As nightly newscasts update Americans on the status of the COVID-19 vaccine rollouts, one has to wonder what the vaccine means for the state of life in 2021. Millions of Americans will be called back from remote work – or made permanently remote employees – and the pandemic’s impact on the economy will become more evident. So, what does a vaccine mean for the real estate market? Let’s take a look.
Real estate during the pandemic
Against all odds, the real estate market rebounded after months-long shutdowns and skyrocketed as low-interest rates continued to fuel buyers in 2020. HomeLight, a leading real estate referral agency, surveyed more than 1,000 top agents across the country to compile fourth-quarter agent insights. The effects of a banner year are evident in the fact that 81 percent of agents are optimistic about the market in the coming year, and 92 percent say that it’s still a seller’s market – and will likely continue to be into the new year.
Perhaps the first question that comes to mind is how the real estate market will fare once the COVID-19 vaccine is widely distributed.
Will the market cool off?
One of the areas you can expect to see the COVID-19 vaccine impact is in the market’s strength. With the effects of the vaccine not expected to affect real estate in the first half of the year, you can expect the market to remain strong for as long. We’ll likely see more inventory hit the market as last year’s would-be sellers become confident enough to list their homes with the vaccine in circulation. Interest rates are also expected to remain low in the first half of the year but will likely begin rising as the economy rebounds in the latter half of 2021.
Inventory will continue to affect the real estate market, with 20 percent of agents saying that a lack of inventory will be one of the largest factors influencing the market in 2021. We can also expect to see home prices remain steady because of continued high demand, but we likely won’t see increases like last year.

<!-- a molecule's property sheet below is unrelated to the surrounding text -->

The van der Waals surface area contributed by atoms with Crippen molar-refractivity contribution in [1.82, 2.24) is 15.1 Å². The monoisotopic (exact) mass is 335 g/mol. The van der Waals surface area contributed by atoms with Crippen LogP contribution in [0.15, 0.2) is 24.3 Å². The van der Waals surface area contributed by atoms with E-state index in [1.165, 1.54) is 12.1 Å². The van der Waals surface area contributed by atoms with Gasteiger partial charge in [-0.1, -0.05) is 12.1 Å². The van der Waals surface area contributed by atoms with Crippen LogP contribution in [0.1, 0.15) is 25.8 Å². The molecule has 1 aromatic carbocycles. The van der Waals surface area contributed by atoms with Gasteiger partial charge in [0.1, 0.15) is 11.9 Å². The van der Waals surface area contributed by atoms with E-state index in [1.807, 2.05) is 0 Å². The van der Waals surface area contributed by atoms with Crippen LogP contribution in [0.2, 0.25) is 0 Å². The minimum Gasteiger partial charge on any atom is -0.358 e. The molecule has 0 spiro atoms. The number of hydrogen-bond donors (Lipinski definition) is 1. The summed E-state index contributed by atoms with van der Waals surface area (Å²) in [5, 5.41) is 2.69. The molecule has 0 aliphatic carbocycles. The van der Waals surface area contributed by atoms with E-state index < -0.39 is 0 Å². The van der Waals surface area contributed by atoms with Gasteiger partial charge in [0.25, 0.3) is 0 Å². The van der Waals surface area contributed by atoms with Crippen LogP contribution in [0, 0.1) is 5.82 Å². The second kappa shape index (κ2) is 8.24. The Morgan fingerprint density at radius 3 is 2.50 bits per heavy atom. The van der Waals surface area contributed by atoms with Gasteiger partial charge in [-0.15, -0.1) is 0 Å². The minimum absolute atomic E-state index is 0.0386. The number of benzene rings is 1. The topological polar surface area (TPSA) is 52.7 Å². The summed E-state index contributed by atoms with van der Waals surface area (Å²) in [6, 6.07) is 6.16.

Will people return to the cities en masse?
Widespread vaccine distribution is expected to bring people back to major cities, where they’ll be met with lower prices. Indeed, cities were hit hard last year as quarantine and telework lead to a mass exodus. While families aren’t expected to return – we’ll get to that in a moment – younger professionals who’d previously been priced out of the metro markets are expected to return and purchase at these lower price points.
On-the-other-hand, families will remain in the suburbs, with more expected to relocate as companies make positions permanently remote. Once vaccinations reach wide distribution, many companies will have a slow transition back into offices and will likely allow employees to split their workdays between home and the office. In this sense, a long commute is more comfortable when it’s only two days a week versus five.
In addition to the suburbs remaining a sought after location for former city dwellers, buyers are eyeing larger homes offering space – both indoors and out. After a year of working from a cramped or makeshift home office, many people relocating to the suburbs from the city want space to spread out and relax. It’s possible that we may see larger home sizes trump home location in the list of seller wants this year.
2021 isn’t expected to be as frenetic as last year, and the vaccine’s introduction will help even out the market. We’ll see more baby boomers downsizing, freeing up those sought after larger homes in the market. And as builders continue to proceed with plans without shutdowns or quarantines, new inventory will begin fleshing out the market. It’s going to be a great year!